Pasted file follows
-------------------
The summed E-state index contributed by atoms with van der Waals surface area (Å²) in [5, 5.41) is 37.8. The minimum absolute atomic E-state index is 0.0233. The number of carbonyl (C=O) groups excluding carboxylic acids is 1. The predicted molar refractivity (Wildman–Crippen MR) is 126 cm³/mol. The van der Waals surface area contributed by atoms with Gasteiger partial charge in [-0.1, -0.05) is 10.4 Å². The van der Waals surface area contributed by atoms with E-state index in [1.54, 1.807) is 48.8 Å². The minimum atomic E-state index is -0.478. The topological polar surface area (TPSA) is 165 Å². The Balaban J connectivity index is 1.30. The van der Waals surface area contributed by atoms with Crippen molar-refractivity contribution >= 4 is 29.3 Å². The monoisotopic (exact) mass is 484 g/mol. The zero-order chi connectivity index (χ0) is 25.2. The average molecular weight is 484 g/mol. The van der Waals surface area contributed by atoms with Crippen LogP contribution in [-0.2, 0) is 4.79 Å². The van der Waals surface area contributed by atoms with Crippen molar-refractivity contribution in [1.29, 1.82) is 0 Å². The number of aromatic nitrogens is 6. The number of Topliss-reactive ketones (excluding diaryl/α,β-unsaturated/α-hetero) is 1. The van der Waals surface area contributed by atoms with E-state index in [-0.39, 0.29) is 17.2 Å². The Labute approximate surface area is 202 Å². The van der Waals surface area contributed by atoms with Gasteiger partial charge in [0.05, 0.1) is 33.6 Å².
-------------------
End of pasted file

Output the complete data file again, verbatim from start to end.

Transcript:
The summed E-state index contributed by atoms with van der Waals surface area (Å²) in [5, 5.41) is 37.8. The minimum absolute atomic E-state index is 0.0233. The number of carbonyl (C=O) groups excluding carboxylic acids is 1. The predicted molar refractivity (Wildman–Crippen MR) is 126 cm³/mol. The van der Waals surface area contributed by atoms with Gasteiger partial charge in [-0.1, -0.05) is 10.4 Å². The van der Waals surface area contributed by atoms with E-state index in [1.54, 1.807) is 48.8 Å². The minimum atomic E-state index is -0.478. The topological polar surface area (TPSA) is 165 Å². The Balaban J connectivity index is 1.30. The van der Waals surface area contributed by atoms with Crippen molar-refractivity contribution >= 4 is 29.3 Å². The monoisotopic (exact) mass is 484 g/mol. The zero-order chi connectivity index (χ0) is 25.2. The average molecular weight is 484 g/mol. The van der Waals surface area contributed by atoms with Crippen LogP contribution in [-0.2, 0) is 4.79 Å². The van der Waals surface area contributed by atoms with Crippen molar-refractivity contribution in [1.29, 1.82) is 0 Å². The number of aromatic nitrogens is 6. The number of Topliss-reactive ketones (excluding diaryl/α,β-unsaturated/α-hetero) is 1. The van der Waals surface area contributed by atoms with E-state index in [-0.39, 0.29) is 17.2 Å². The Labute approximate surface area is 202 Å². The van der Waals surface area contributed by atoms with Gasteiger partial charge in [0.05, 0.1) is 33.6 Å².